8. Jasper Reid (2004). Review of Robert Crocker, Henry More, 1614-1687: A Biography of the Cambridge Platonist. [REVIEW] Notre Dame Philosophical Reviews 2004 (9).score: 90.0
    Direct download  
     
    My bibliography  
     
    Export citation  
  9. David Leech (2002). &Quot;plato and Deep Plotin&Quot;: Cambridge Platonism, Platonicall Triads, and More's Reflections on Nature. Dionysius 20:179-198.score: 90.0
    Direct download  
     
    My bibliography  
     
    Export citation  
  10. Henry G. Van Leeuwen (1964). Henry More, the Rational Theology of a Cambridge Platonist (Review). Journal of the History of Philosophy 2 (1):100-104.score: 90.0
    Direct download (2 more)  
     
    My bibliography  
     
    Export citation  
  11. John Russell Roberts, Innate Ideas Without Abstract Ideas: An Essay on Berkeley's Platonism.score: 84.0
    Draft. Berkeley denied the existence of abstract ideas and any faculty of abstraction. At the same time, however, he embraced innate ideas and a faculty of pure intellect. This paper attempts to reconcile the tension between these commitments by offering an interpretation of Berkeley's Platonism.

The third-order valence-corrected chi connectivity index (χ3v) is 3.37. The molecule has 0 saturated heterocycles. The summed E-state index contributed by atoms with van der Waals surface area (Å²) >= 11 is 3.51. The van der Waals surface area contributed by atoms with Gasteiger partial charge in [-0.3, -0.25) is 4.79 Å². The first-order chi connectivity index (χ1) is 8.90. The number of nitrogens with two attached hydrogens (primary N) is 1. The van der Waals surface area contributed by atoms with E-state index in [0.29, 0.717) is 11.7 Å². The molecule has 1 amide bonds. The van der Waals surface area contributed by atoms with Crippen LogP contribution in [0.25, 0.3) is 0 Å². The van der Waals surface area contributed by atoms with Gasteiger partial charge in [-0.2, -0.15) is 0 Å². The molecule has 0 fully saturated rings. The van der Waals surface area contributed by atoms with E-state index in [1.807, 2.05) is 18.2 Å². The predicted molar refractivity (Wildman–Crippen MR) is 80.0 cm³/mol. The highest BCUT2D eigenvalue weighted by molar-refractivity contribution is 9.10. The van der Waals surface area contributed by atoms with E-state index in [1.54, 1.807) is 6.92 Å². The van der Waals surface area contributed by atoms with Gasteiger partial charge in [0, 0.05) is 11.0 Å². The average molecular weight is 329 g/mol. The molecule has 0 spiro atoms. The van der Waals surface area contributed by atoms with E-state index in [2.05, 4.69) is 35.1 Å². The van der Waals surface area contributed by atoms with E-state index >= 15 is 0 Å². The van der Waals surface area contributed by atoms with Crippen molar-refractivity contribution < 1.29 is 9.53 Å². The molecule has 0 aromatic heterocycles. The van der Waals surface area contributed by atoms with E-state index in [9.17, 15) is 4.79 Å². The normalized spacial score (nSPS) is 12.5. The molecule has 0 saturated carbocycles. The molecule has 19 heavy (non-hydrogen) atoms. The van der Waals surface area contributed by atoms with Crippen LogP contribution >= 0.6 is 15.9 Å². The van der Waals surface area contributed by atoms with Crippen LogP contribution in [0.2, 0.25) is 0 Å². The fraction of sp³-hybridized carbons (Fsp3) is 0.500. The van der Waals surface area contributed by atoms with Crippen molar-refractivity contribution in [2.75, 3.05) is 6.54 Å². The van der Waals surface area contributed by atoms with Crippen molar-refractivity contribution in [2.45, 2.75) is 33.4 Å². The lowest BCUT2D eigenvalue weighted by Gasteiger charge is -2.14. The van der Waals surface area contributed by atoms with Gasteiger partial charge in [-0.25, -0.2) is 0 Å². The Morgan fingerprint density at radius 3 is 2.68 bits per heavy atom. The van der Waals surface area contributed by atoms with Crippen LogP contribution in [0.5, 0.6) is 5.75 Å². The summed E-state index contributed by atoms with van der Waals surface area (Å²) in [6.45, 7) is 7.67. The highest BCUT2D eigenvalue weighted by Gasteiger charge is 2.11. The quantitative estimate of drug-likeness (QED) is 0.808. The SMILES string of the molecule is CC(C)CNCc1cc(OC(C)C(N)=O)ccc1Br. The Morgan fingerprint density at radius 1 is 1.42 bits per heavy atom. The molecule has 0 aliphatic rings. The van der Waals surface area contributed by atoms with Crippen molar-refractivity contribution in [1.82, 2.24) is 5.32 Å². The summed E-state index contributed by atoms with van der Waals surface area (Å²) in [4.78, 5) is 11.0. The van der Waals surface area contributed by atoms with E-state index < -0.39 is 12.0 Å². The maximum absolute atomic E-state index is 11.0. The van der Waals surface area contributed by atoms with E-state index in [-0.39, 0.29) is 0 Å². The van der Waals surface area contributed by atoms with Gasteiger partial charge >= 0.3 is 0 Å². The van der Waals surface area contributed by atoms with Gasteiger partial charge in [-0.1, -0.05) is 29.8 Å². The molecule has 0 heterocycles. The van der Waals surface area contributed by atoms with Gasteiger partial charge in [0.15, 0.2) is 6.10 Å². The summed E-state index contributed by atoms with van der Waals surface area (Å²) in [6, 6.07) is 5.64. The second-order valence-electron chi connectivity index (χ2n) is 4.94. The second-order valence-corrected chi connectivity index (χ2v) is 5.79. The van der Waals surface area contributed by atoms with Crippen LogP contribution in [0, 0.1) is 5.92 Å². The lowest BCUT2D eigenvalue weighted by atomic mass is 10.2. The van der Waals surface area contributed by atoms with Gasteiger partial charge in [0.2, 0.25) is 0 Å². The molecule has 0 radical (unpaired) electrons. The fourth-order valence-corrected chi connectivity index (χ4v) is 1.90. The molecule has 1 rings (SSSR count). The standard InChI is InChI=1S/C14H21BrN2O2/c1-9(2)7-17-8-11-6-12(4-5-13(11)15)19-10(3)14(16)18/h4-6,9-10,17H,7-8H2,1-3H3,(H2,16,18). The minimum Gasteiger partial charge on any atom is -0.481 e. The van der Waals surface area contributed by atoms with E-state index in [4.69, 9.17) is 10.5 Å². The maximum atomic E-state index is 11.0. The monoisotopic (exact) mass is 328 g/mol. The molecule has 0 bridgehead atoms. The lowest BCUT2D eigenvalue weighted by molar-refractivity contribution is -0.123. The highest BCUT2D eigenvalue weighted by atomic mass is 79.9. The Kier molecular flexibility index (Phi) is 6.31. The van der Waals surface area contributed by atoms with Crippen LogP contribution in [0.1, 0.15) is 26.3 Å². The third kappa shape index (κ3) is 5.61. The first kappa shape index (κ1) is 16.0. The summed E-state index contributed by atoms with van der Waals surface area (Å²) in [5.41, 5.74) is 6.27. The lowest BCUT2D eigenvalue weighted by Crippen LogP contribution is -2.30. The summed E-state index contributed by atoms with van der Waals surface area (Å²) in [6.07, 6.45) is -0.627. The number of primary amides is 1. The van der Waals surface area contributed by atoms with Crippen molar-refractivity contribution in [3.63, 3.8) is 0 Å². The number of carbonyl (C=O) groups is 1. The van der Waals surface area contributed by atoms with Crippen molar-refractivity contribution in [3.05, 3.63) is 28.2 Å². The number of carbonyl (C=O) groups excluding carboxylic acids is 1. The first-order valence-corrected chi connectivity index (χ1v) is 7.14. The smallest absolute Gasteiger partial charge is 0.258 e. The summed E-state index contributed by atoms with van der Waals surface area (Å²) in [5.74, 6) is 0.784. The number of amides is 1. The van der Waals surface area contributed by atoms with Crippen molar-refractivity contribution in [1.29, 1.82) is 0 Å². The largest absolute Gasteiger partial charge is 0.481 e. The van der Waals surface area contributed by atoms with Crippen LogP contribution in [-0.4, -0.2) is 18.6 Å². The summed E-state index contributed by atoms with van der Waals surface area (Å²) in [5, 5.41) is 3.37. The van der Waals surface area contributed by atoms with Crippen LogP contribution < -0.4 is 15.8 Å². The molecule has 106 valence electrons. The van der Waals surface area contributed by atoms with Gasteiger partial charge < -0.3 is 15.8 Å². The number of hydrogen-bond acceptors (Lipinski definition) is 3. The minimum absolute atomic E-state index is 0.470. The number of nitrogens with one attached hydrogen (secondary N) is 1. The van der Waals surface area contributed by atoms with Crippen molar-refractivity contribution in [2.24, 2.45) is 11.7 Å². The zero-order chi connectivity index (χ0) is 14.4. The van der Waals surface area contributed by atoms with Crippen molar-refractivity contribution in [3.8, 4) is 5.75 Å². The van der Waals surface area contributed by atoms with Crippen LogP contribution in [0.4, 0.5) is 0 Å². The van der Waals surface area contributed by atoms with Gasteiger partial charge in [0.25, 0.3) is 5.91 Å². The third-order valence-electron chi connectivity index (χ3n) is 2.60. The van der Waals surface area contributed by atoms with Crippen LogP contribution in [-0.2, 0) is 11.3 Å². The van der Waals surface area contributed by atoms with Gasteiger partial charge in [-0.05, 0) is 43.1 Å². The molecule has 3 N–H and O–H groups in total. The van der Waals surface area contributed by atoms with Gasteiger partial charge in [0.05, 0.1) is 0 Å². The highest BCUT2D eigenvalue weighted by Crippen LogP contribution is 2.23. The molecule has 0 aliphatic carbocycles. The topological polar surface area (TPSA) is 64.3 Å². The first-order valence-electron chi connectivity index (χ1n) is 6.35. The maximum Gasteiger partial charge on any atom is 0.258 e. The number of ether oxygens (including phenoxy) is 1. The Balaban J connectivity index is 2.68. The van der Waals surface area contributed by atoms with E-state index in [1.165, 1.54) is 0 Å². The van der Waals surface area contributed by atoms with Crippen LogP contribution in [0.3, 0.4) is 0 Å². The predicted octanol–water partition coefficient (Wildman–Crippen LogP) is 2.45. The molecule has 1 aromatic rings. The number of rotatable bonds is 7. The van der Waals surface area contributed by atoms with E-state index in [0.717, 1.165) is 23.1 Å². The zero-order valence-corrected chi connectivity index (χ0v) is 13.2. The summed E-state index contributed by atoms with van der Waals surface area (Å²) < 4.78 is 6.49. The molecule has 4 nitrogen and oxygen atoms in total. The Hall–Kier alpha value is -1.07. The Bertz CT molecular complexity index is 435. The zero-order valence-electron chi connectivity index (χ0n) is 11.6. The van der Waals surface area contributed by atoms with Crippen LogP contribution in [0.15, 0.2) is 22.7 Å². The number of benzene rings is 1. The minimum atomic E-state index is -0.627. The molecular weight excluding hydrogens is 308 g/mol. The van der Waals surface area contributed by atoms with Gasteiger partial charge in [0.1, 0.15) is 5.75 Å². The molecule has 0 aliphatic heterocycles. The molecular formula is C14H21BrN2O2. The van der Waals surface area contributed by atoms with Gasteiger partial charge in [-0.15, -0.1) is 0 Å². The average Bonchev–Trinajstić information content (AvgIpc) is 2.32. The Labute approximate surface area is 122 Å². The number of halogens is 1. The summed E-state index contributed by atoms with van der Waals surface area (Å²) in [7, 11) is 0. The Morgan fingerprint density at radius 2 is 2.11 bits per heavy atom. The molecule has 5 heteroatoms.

Translate to English
    |
     
    My bibliography  
     
    Export citation  
  12. Jonathan Barnes (1986). The Fourth Academy Harold Tarrant: Scepticism or Platonism? The Philosophy of the Fourth Academy. (Cambridge Classical Studies.) Pp. Ix+182. Cambridge University Press, 1985. £19.50. [REVIEW] The Classical Review 36 (01):75-77.score: 72.0
  13. Alexei V. Zadorojnyi (2001). Trails of Scepticism J. Opsomer: In Search of the Truth. Academic Tendencies in Middle Platonism . Pp. 332. Brussels: Verhandelingen van de Koninklijke Academie Voor Wetenschappen, Letteren En Schone Kunsten van België, 1998. Paper, Euro 35 (Approx.). ISBN: 90-6569-666-0. M. A. Wlodarczyk: Pyrrhonian Inquiry . Pp. X + 72. Cambridge: The Cambridge Philological Society, 2000. Paper. ISBN: 0-906014-24-. [REVIEW] The Classical Review 51 (02):295-.score: 72.0